Bandgap is the energy needed to dislodge an electron from its usual orbit, so it is free to move through a p-n junction. The energy in light varies with wavelength (lower-wavelength equals lower energy). Light waves below the bandgap will not suffice to dislodge electrons: they will pass through the material and the energy will not be captured. Light waves above the bandgap will have excess energy left over after dislodging electrons: the excess energy will be lost as heat.

Single-junction solar cells are composed of p-n junctions made of a single material, most commonly crystalline silicon, in today’s commercial solar industry. Silicon atoms have a bandgap of 1.4eV and achieve optimum conversion efficiency in light with 700-1,000nm wavelengths (red and infra-red). They do not capture energy efficiently from lower energy, lower wavelength light (such as 400-700nm) or very high wavelength light (1,000nm+).

Multi-Junction solar cells aim to overcome the limitations of single-junction solar cells, combining multiple p-n junctions, made of multiple solar materials, to capture a broader range of the spectrum. For example, the six-junction solar cell discussed in this note has six separate junctions, connected in series, to capture light from c350-1700nm wavelengths, which is tantamount to c65-85% of all the energy in sunlight.

Group III-V alloys are used in different combinations in each of these junctions, to tune its bandgap, to capture a different wavelength of light. These alloys are composed of elements from Groups III and V in the periodic table. Group III includes boron, aluminium, gallium and indium. Group V includes nitrogen, phosphorus, arsenic and antimony.

The junctions are usually stacked with the highest energy absorber on top (i.e., junction 6). Photons that lack sufficient energy to dislodged electrons in junction 6 will pass through it, and have a additional chances of being absorbed in junction 5, through to junction 1.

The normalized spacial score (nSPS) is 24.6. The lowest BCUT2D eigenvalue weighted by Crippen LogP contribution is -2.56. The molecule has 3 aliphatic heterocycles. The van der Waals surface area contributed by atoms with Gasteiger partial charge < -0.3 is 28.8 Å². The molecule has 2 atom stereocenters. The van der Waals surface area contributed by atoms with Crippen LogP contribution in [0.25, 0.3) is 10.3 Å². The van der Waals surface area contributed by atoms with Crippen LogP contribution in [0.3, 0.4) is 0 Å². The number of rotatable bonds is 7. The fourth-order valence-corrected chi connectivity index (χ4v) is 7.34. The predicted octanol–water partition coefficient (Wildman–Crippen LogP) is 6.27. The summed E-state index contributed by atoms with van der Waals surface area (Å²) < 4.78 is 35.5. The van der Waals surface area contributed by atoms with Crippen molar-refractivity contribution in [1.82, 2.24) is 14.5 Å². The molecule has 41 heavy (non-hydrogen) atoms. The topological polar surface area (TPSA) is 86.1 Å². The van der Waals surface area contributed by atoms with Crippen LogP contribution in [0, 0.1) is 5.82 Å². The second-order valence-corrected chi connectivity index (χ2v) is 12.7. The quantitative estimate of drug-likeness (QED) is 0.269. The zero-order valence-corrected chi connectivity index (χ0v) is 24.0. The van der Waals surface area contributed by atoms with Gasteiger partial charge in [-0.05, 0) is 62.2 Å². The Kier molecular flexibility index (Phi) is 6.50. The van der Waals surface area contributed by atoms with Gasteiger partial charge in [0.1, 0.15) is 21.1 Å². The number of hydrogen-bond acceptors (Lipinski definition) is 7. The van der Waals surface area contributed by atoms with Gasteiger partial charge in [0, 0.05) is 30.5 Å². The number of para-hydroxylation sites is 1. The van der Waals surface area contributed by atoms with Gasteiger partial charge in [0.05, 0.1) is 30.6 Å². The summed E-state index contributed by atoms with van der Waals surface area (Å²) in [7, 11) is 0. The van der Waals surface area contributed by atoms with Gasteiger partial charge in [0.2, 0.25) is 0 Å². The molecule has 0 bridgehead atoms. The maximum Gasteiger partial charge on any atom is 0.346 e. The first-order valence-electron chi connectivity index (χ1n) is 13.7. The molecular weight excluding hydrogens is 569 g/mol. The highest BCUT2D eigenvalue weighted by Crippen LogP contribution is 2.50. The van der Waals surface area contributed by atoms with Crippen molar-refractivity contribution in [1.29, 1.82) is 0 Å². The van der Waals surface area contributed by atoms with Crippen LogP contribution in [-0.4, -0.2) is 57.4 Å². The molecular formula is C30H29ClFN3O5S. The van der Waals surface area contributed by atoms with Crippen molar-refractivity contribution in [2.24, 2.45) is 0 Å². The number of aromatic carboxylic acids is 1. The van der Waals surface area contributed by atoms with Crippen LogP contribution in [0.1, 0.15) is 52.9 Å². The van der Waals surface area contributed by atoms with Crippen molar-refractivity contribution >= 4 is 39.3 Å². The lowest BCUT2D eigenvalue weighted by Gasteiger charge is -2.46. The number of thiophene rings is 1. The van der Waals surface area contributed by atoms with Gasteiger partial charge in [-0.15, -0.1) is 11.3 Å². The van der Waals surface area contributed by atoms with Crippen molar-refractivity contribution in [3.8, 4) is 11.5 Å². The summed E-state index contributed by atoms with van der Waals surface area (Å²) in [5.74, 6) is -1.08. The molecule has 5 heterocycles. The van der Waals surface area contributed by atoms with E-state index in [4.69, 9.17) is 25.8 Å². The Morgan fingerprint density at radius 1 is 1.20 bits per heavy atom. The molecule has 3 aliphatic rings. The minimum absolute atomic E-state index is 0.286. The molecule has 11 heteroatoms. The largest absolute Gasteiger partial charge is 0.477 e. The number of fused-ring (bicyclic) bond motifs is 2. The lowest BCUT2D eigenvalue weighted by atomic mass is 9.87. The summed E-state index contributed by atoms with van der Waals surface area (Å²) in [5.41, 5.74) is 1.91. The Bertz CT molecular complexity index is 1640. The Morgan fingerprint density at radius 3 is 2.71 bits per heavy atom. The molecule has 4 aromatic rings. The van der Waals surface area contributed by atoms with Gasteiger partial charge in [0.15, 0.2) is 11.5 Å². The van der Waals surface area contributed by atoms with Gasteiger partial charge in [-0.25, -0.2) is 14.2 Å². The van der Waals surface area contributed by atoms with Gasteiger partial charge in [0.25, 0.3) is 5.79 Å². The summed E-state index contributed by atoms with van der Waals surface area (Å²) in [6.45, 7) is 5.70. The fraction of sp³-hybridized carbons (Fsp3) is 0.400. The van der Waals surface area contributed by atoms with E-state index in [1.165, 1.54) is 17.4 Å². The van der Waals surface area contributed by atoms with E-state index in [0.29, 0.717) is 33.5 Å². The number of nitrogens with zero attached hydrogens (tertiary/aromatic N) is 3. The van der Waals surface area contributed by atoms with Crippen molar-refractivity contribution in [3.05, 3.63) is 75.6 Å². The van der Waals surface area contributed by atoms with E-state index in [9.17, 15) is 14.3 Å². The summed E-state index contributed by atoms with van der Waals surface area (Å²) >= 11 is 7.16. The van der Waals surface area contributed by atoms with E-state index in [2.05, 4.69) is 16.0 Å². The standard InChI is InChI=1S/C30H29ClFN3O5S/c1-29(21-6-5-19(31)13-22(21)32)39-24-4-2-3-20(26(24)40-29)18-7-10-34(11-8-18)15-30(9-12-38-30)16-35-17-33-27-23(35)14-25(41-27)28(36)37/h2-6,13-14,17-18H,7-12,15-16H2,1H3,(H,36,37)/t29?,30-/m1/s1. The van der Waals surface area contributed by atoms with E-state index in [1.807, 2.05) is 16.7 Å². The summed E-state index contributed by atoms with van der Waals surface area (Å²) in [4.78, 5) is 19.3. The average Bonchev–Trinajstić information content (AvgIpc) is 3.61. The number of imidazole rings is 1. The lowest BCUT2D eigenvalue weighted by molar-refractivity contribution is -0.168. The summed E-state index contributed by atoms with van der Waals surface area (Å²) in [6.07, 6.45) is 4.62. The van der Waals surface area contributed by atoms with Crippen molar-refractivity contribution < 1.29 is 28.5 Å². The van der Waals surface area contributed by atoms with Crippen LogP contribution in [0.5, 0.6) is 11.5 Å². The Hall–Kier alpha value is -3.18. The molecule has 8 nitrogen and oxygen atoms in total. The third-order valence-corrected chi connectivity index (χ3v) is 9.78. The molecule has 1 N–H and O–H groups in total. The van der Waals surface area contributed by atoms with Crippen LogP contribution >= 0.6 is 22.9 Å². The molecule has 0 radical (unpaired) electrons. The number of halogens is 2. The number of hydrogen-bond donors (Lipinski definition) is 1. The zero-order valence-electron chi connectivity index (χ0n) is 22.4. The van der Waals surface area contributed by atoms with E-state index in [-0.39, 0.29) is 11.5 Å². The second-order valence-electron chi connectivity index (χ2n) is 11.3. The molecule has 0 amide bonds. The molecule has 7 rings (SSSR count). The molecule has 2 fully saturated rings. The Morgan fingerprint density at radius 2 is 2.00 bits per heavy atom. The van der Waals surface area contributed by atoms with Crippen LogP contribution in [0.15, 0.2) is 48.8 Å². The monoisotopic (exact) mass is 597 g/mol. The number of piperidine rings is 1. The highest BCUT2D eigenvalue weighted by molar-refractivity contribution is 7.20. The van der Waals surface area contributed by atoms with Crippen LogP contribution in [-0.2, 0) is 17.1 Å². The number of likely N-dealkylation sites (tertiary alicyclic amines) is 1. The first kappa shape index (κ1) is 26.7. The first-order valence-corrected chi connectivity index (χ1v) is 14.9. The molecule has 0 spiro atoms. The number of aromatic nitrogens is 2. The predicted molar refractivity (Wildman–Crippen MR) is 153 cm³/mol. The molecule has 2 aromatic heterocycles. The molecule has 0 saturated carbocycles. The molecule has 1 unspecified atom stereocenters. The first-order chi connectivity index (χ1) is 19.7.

The challenge is how to stack these six junctions on top of each other in a way that limits recombination and resistance, both of which are going to impair solar cell efficiency.

The challenge of recombination?

Recombination occurs when dislodged electron and holes re-combine in a solar cell, thereby lowering the current reaching the current collectors. If recombination re-emits photons, it is known as radiative recombination. Group III-V solar cells are particularly sensitive to recombination around dislocations.

Dislocations are abrupt changes in the crystal structures in a material. A physical effect is that dislocations allow atoms to glide or slip past one another at low stress levels. An optoelectronic effect is to impede current and encourage recombination of electrons and holes.

One type of dislocation, known as a threading dislocation because of its shape, extends beyond the surface of the strained layer and throughout the material, so it can be particularly deleterious to solar cell performance.

Multi-junction solar cells are particularly prone to dislocations because each junction is made of a different material. These materials are lattice-mismatched monoliths.

Monolithic materials are formed a single, continuous and unbroken crystal structure, all the way to its edges, with minimal defects or grain boundaries. This means it does not suffer from grain boundaries or dislocations, and in turn, efficiency losses from recombination should be minimized. But it is very difficult to manufacture monolithic materials from lattice-mismatched components.

Lattice-mismatched materials have different lattice constants. This means that they are composed of crystals of different sizes. In turn, this means they will not adhere well to one-another. Their boundaries are prone dislocations.

The solution: metamorphic epitaxy?

A technique called metamorphic epitaxy was used to create the monolithic six-junction solar cells described above, and overcome the inter-related challenges of recobination at dislocations in lattice mismatched materials.

Epitaxy is the process of orientation-controlled growth of crystals on top of other crystals. The 47% efficient solar cell used a variant called organometallic vapour phase epitaxy (OMVPE).